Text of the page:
A qPCR assay was used to examine symbiont inocula within cocoons, as well as the relative growth dynamics of leech symbionts through embryonic development. We chose to analyze the proliferation of A. veronii and Ochrobactrum and Niabella spp., as these are the more prevalent symbionts, through host embryogenesis. qPCR was performed on cocoon albumen at ≤24 h PD, and individuals were extracted at 6, 17, 21, and 25 days PD using an iCycler iQ real-time PCR detection system (Bio-Rad, Hercules, CA). For each corresponding time point, measurements were collected from at least three samples. A. veronii gyrB (NCBI accession no. AY299320) and species-specific portions of the 16S rRNA gene were used for Niabella and Ochrobactrum species quantification, respectively. The H. verbana cytoplasmic actin gene (Hirudo Act1) was used for normalization of samples. The fluorometric intensity of SYBR green I dye (Bio-Rad, Hercules, CA) was used for gene quantification. The PCR amplification parameters, reagents, primer design criteria, and sequences used for quantification are summarized in Table .
Materials and amplification conditions used in qPCR of symbiontsa
Symbiont density is defined as the relative ratio of symbiont genes to host cell number. Internal standard curves were generated for each primer combination using the four above-mentioned amplicons, each cloned into pGEM-T vector (Promega, Madison, WI). Density estimates were obtained by comparison to a standard curve using Bio-Rad iCycler iQ multicolor real-time PCR data analysis software. Quantitative measurements were carried out using 96-well plates in duplicate. Replicates were averaged for each sample prior to the construction of relative copy number ratios. Negative controls were included in all amplification reactions. Values are represented as means (± standard errors of the means).
Data were analyzed using JMP 7.0 software (SAS Institute, Cary, NC). Analysis of variance and post hoc pairwise comparison of the means were performed to determine whether densities significantly differed between time points. The normality of density distributions was determined with a goodness-of-fit test. Symbiont densities were log transformed to satisfy normality.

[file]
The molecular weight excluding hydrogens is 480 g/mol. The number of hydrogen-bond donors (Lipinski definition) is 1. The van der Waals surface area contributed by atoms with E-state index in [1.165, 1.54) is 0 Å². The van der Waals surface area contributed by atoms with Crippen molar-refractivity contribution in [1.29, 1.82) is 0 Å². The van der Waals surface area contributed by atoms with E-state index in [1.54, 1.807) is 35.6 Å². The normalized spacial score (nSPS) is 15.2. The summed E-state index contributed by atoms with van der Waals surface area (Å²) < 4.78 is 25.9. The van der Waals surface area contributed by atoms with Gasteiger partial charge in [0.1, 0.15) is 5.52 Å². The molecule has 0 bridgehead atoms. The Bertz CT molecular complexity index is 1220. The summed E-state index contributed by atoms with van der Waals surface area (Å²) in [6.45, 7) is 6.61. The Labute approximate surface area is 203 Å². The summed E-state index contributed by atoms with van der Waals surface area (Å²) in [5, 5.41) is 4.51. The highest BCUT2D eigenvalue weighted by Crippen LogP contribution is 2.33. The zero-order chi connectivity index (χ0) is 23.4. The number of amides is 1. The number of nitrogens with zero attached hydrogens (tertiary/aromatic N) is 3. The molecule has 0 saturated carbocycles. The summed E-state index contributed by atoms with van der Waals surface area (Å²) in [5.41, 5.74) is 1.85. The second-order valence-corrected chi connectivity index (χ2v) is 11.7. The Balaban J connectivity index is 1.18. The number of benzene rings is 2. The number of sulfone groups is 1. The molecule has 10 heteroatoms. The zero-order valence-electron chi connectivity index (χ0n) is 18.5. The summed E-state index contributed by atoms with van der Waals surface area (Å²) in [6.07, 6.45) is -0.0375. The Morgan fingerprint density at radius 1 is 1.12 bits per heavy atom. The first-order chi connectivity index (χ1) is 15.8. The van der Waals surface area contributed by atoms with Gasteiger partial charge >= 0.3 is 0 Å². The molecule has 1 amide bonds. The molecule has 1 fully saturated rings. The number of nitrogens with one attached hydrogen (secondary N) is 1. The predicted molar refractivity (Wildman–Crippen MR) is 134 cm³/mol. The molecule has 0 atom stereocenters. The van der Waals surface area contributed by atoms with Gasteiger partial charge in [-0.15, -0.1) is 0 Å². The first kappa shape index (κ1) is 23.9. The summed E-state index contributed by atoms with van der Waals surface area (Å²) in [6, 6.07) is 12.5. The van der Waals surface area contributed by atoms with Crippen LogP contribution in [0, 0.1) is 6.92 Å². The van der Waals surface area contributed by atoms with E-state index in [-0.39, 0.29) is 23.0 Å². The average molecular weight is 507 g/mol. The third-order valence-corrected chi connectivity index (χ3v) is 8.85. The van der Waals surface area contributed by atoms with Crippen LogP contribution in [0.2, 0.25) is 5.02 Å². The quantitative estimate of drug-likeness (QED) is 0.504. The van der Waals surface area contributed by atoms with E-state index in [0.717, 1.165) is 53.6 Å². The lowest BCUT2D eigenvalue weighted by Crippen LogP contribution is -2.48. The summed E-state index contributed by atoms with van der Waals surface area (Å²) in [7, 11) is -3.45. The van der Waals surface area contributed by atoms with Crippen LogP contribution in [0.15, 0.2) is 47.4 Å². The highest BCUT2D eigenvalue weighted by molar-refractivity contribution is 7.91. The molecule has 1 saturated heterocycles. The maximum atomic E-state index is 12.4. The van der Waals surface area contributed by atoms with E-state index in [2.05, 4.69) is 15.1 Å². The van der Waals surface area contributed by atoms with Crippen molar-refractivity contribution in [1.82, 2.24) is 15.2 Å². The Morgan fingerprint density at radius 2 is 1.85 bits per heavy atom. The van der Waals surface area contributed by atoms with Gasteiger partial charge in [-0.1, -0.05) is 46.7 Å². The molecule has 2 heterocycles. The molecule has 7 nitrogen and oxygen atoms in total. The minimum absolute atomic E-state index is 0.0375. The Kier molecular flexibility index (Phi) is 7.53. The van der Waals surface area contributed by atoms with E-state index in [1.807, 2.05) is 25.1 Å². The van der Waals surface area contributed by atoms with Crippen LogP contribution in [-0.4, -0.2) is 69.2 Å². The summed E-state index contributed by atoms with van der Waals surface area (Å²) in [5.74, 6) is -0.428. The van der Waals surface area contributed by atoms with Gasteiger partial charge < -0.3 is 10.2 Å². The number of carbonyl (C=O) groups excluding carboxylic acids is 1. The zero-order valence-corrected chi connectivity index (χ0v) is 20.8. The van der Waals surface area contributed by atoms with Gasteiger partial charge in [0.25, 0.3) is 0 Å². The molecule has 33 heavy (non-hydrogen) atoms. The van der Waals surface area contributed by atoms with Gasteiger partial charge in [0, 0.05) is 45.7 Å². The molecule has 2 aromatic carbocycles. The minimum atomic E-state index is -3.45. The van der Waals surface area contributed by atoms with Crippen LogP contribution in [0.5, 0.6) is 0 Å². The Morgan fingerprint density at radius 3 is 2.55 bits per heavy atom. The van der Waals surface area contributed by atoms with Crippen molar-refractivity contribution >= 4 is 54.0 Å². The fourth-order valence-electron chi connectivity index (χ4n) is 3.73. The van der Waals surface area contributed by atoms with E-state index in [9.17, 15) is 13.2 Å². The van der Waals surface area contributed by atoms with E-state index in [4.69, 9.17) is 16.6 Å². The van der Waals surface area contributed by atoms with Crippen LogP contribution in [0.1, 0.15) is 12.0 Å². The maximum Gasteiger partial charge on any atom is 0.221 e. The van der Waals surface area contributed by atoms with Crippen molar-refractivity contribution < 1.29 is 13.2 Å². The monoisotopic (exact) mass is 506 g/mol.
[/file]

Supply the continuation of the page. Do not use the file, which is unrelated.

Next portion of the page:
The time after cocoon deposition was shown to significantly affect the density of the examined symbiont species (F = 56.1, P < 0.0001), suggesting oscillating population dynamics through host embryogenesis. At ≤24 h PD, the three symbiotic species are found at different abundances within the cocoon albumen, with A. veronii at a significantly lower density than the comparable abundances of Ochrobactrum and Niabella spp. (F = 9.38, P < 0.0001; results not shown). These differences in inoculum sizes within an individual cocoon may be a factor impacting the frequency of infected individuals or reflect a difference in the transmission of bladder symbionts rather than crop symbionts.
Correspondingly, these three symbiont species also displayed diverse growth patterns within individual cryptolarvae and juvenile leeches (Fig. ). The A. veronii
are found at higher concentrations during the onset of embryogenesis that decreases toward midembryogenesis, although statistical significance was obtained only for the former symbiont. This initial decrease is likely due to the more rapid increase in the host actin signal, as the leech cells proliferate during development. In contrast to the increase in density of Ochrobactrum
spp. during late embryonic development (i.e., juveniles at 21 versus 25 days PD), A. veronii
remained stagnant. Typically, A. veronii
is harbored at low levels within starved adult leeches (sometimes below the limit of detection), with its abundance rapidly increasing following the consumption of a blood meal (9
FIG. 3. Symbiont density dynamics through leech embryogenesis of Ochrobactrum sp. (A), A. veronii (B), and Niabella sp. (C). Each averaged ratio, for all three species, came from the same set of samples used for each time point. Values are represented by means, (more ...)
Intuitively, one assumes that extracellular digestive tract symbionts are acquired horizontally after hatching or birth. We present evidence that supports the vertical transmission of A. veronii
to its leech host. Our experiments reveal the dynamic nature of symbiont invasion through host development by microbial species in terms of inoculum size, time of establishment, and frequency of infection even by a relatively simple microbiota. Synchronization of host development with the establishment of particular members of the microbial community is likely important for niche accessibility, particularly given the microbial stratification observed within adult hosts (10
). The microbial stratification also suggests the presence of intimate interactions, not only host-microbe but also microbe-microbe mediated, which will affect the selective process, perhaps by promoting the recruitment and stabilization of heterospecifics. Competition or, contrastingly, cooperation between host-associated microbes could affect density, virulence, or transmission modes of cohabitating microorganisms. Future studies will explore the potential role of symbiont species in promoting host establishment by other microbial species.